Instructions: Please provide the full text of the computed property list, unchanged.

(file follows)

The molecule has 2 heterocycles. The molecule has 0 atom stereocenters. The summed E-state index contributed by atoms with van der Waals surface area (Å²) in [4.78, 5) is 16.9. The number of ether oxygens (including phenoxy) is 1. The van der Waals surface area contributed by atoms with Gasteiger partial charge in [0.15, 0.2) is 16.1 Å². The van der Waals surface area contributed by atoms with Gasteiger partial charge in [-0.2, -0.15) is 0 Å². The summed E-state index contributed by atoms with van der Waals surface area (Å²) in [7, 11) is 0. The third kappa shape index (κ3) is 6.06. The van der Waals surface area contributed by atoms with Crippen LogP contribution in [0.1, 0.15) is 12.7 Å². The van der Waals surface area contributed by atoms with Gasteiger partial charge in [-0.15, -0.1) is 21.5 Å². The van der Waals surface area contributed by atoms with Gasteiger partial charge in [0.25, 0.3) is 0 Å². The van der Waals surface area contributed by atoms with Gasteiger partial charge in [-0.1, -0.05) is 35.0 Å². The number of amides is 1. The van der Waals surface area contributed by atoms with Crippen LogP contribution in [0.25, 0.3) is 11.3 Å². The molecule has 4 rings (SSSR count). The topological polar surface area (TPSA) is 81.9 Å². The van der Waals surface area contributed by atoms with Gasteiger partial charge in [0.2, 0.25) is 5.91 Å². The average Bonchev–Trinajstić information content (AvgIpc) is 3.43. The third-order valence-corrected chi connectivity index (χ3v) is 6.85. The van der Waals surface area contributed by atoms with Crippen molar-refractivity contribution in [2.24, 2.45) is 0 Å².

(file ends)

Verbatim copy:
The molecule has 2 heterocycles. The molecule has 0 atom stereocenters. The summed E-state index contributed by atoms with van der Waals surface area (Å²) in [4.78, 5) is 16.9. The number of ether oxygens (including phenoxy) is 1. The van der Waals surface area contributed by atoms with Gasteiger partial charge in [0.15, 0.2) is 16.1 Å². The van der Waals surface area contributed by atoms with Gasteiger partial charge in [-0.2, -0.15) is 0 Å². The summed E-state index contributed by atoms with van der Waals surface area (Å²) in [7, 11) is 0. The third kappa shape index (κ3) is 6.06. The van der Waals surface area contributed by atoms with Crippen LogP contribution in [0.1, 0.15) is 12.7 Å². The van der Waals surface area contributed by atoms with Gasteiger partial charge in [-0.15, -0.1) is 21.5 Å². The van der Waals surface area contributed by atoms with Gasteiger partial charge in [0.25, 0.3) is 0 Å². The van der Waals surface area contributed by atoms with Gasteiger partial charge in [-0.1, -0.05) is 35.0 Å². The number of amides is 1. The van der Waals surface area contributed by atoms with Crippen LogP contribution in [0.25, 0.3) is 11.3 Å². The molecule has 4 rings (SSSR count). The topological polar surface area (TPSA) is 81.9 Å². The van der Waals surface area contributed by atoms with Gasteiger partial charge in [0.2, 0.25) is 5.91 Å². The average Bonchev–Trinajstić information content (AvgIpc) is 3.43. The third-order valence-corrected chi connectivity index (χ3v) is 6.85. The van der Waals surface area contributed by atoms with Crippen molar-refractivity contribution in [2.24, 2.45) is 0 Å².